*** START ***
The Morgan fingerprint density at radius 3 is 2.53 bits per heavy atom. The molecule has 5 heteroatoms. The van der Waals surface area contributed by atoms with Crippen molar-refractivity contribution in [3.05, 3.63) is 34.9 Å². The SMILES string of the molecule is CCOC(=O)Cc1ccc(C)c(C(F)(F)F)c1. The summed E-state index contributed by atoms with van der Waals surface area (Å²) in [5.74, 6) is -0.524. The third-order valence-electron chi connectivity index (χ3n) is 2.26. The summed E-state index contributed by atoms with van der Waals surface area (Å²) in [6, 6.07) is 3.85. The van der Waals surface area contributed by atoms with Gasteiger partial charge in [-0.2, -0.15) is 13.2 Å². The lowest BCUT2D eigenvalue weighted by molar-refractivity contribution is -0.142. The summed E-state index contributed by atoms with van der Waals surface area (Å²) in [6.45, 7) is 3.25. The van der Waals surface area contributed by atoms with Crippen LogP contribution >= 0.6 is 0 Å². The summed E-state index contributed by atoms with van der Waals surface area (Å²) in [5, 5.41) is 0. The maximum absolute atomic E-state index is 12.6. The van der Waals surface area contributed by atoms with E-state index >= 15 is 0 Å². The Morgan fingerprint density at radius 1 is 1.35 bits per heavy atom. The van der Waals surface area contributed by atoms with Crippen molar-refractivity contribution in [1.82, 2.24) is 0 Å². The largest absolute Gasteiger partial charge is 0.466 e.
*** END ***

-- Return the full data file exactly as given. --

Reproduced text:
The Morgan fingerprint density at radius 3 is 2.53 bits per heavy atom. The molecule has 5 heteroatoms. The van der Waals surface area contributed by atoms with Crippen molar-refractivity contribution in [3.05, 3.63) is 34.9 Å². The SMILES string of the molecule is CCOC(=O)Cc1ccc(C)c(C(F)(F)F)c1. The summed E-state index contributed by atoms with van der Waals surface area (Å²) in [5.74, 6) is -0.524. The third-order valence-electron chi connectivity index (χ3n) is 2.26. The summed E-state index contributed by atoms with van der Waals surface area (Å²) in [6, 6.07) is 3.85. The van der Waals surface area contributed by atoms with Gasteiger partial charge in [-0.2, -0.15) is 13.2 Å². The lowest BCUT2D eigenvalue weighted by molar-refractivity contribution is -0.142. The summed E-state index contributed by atoms with van der Waals surface area (Å²) in [6.45, 7) is 3.25. The van der Waals surface area contributed by atoms with Crippen LogP contribution >= 0.6 is 0 Å². The summed E-state index contributed by atoms with van der Waals surface area (Å²) in [5, 5.41) is 0. The maximum absolute atomic E-state index is 12.6. The van der Waals surface area contributed by atoms with E-state index >= 15 is 0 Å². The Morgan fingerprint density at radius 1 is 1.35 bits per heavy atom. The van der Waals surface area contributed by atoms with Crippen molar-refractivity contribution in [1.82, 2.24) is 0 Å². The largest absolute Gasteiger partial charge is 0.466 e.